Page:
Focusing on the immediate psychological impact of the crisis through timely and efficient interventions, including convenient and inexpensive e-Health strategies, such as interactive telemedicine along with synchronous and asynchronous social media and virtual care tools (9) is of utmost importance. Dealing with the individual and collective trauma associated with the pandemic is essential; however, it should be done by integrating in our approach the specific culturally relevant care needs, existing socioeconomic inequalities, and complexities of co-existing mental health problems (10). Increasing awareness and acknowledging common behavioural patterns in times of uncertainty, including fear of the unknown and ingrained societal norms, is essential to facilitate positive behavioural change and address potential ‘pitfalls of judgement’ (11).
In the longer term, identifying the most vulnerable groups at risk of mental health deterioration is a priority; in light of this there have been calls to shift focus to population based screening (using psychiatric screening questionnaires in primary care and technological-savvy approaches) rather than an individual based approach (3). Although this is welcome, it needs to be carefully balanced with the need to keep the individual patient in the centre of care (12), whilst looking after those, i.e., the healthcare staff, who care for them (13).
The need for reorganisation of mental health services on a global scale, in order to be able to accommodate the increased needs of the population is becoming more apparent. WHO has called for increased financial investment in global mental health to build a ‘fit for the future’ mental health system, suggesting an increasing shift of mental health and social care towards community services, and inclusion of mental health conditions in health insurance coverage (14). The scientific community and more specifically the medical societies can play a pivotal and protagonistic role in this quest. We need healthcare systems that offer sustainable, holistic, evidence-based, tailored to the individual and beyond the short term mental health care.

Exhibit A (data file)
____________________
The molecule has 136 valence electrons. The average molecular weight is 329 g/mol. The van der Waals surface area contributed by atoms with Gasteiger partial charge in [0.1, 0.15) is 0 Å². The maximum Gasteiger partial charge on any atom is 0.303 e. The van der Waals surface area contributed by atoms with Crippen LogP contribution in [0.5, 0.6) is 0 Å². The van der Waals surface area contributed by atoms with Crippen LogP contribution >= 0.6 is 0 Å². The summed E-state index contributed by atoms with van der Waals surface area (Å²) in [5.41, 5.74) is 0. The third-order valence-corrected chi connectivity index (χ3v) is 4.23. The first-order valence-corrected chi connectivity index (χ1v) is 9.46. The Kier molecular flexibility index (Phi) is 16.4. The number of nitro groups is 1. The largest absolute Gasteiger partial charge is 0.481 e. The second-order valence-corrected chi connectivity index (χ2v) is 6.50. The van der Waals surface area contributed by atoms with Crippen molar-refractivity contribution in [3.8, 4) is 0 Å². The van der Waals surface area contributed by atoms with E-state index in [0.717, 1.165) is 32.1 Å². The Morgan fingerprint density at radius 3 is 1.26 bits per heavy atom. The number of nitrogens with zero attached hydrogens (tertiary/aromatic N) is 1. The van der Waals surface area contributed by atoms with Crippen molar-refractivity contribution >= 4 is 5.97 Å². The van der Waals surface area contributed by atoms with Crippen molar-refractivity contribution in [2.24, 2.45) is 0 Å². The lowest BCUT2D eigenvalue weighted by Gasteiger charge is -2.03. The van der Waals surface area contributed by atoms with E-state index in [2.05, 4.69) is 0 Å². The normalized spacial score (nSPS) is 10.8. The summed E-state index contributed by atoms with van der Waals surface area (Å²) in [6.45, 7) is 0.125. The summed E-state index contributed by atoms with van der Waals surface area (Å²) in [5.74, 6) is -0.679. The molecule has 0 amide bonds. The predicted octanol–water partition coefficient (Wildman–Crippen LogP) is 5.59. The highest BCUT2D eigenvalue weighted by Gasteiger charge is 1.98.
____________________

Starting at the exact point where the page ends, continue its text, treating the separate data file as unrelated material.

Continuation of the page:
The complex social, psychological and humanitarian challenges of this ongoing pandemic require a mental health focus on a global level. The universal nature of this biothreat, against which we are all emotionally vulnerable, regardless of gender, skin colour, religion or ethnicity is an opportunity for global mental health not only to be reshaped, but also to placed in the epicentre of a larger social transformation (15), aiming for a world with less prejudice, discrimination and stigma. Amidst this novel, unequalled crisis, focusing on planetary mental health means promoting a more compassionate society (16).
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KT wrote the original draft, edited and critically revised the manuscript. GD contributed substantially in the writing of the manuscript, critically revised and edited the manuscript. ES, ER, DT, CS, IAD, DAS and CM critically revised and edited the manuscript. All authors substantially contributed to the conception, writing and revision of the work and approved the final content of the manuscript.
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DAS is the Editor-in-Chief for the journal, but had no personal involvement in the reviewing process, or any influence in terms of adjudicating on the final decision, for this article. The other authors declare that they have no competing interests.